“Hypertextuality is the technological realization of intertextuality.” – Sarah Gwenllian Jones.

For those of you who haven’t already clicked over to ESPN or Facebook or something after reading that opening quote, and we thank you, I finally fully understand this statement nearly 8 years later, and thanks to AMC’s Story Notes airing of Kindergarten Cop. And what I realized is that even on a stray Wednesday when it’s just you and Buttfor eating leftovers and flipping between the Rox game (who are beating up Tim Lincecum at the moment) and a re-airing of a 20 year-old movie, you never ever watch media alone anymore.

I went to a social media/PR conference in San Francisco two months ago which was both as incredibly douche baggy as it sounds and as remarkably grounded, interesting, and forward looking a thing as I’ve ever attended. One of the things I remember most about the presentations was the repeated assertion that when people watch TV now, “they want their second screen.” I immediately thought of my college friends who had two televisions in their living room so they could watch re-runs of Seinfeld and shit while they played Halo (which was fucking brilliant, by the way), but normal people don’t do that.

What I’m talking about of course is people watching TV while staring into their Android phone, browsing a Kindle Fire, or dicking around on an iPad. No one can just watch TV anymore, we’ve developed such a short attention span, we need to be doing something else too. And more often than not, we’re just talking about what we’re watching.

On March 4, I Tweeted this: “Thank God that episode of The Walking Dead is over. This show is becoming intolerable.” Before Twitter, Lady E and I would have shared that sentiment merely with each other. If it were an especially bad episode, I may have called a friend to discuss how Lori needs a claw hammer to the face and how no one can actually tell you how many daughters Doc Cornpone has because no one gives a shit. But now, it goes to 251 people who have opted in to hear what we have to say at any given moment. And that’s bizarre.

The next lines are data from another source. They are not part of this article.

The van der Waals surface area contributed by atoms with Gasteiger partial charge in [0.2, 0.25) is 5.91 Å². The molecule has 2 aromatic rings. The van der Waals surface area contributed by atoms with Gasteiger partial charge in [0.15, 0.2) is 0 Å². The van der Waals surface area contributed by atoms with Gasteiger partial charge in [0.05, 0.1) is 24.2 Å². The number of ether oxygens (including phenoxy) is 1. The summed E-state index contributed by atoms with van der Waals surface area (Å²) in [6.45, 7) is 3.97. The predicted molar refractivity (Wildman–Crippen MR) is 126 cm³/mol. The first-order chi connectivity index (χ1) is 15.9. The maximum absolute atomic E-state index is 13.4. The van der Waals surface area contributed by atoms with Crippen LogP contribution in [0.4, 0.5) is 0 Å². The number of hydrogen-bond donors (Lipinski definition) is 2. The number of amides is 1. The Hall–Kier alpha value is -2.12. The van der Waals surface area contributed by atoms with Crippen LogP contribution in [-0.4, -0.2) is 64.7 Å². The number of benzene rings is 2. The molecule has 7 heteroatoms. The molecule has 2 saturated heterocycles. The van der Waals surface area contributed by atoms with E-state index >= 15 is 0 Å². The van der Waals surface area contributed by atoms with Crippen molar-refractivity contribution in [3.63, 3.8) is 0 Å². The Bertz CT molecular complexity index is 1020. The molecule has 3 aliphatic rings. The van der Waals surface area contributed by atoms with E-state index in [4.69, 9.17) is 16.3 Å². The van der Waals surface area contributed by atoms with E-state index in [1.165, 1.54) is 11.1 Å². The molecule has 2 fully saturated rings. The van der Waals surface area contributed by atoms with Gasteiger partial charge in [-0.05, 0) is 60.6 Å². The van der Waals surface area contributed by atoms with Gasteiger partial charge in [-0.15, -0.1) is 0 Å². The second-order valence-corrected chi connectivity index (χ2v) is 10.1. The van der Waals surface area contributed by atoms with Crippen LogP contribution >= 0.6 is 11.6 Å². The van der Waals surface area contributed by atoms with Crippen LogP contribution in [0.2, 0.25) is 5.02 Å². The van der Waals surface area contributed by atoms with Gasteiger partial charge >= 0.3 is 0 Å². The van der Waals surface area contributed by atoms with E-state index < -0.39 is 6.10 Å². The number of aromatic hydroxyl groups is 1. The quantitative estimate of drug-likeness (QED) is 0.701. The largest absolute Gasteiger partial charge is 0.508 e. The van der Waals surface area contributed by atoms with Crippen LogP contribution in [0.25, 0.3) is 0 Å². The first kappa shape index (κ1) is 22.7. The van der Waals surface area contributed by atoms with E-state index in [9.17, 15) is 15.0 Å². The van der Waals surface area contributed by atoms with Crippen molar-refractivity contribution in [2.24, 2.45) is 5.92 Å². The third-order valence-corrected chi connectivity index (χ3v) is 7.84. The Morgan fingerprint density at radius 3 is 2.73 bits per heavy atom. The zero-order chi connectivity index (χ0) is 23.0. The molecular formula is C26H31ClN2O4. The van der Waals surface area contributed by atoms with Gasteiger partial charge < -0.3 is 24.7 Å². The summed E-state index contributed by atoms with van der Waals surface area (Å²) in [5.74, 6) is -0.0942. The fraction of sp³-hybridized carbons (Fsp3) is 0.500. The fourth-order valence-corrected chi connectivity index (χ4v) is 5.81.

But it’s also awesome. When I watch UFC fights, I’m constantly looking at my phone to see how my favorite MMA writer Kevin Iole scored each round. When the Rockies lose, I know I can pretty much immediately jump on Facebook to see one particular friend spew perversely entertaining infantile vitriol. It’s bonus entertainment!

But you pretty much knew all this without needing me to explain it to you. What probably does warrant explanation is how this ties into my opening quote, and, related, what the hell that quote even means.

First, in my first year of grad school they put six of us in an office. My office had three 2nd years, and three 1st years. One of the 2nd years had this quote written on her little white board. None of us understood it in the least. When one of us finally just asked her what it meant, she said, “Well, hypertextuality, as in hypertext, aka web links, is simply a tangible way of making a reference. When you’re having a conversation about, say, Goatse, you’d have to stop whatever it was you were talking about, to explain that awful Internet meme to any uninitiated members of your audience. With hypertext, you just include a link to it, and anyone who’s curious about the reference, can click at their leisure and understand as much as their heart desires.”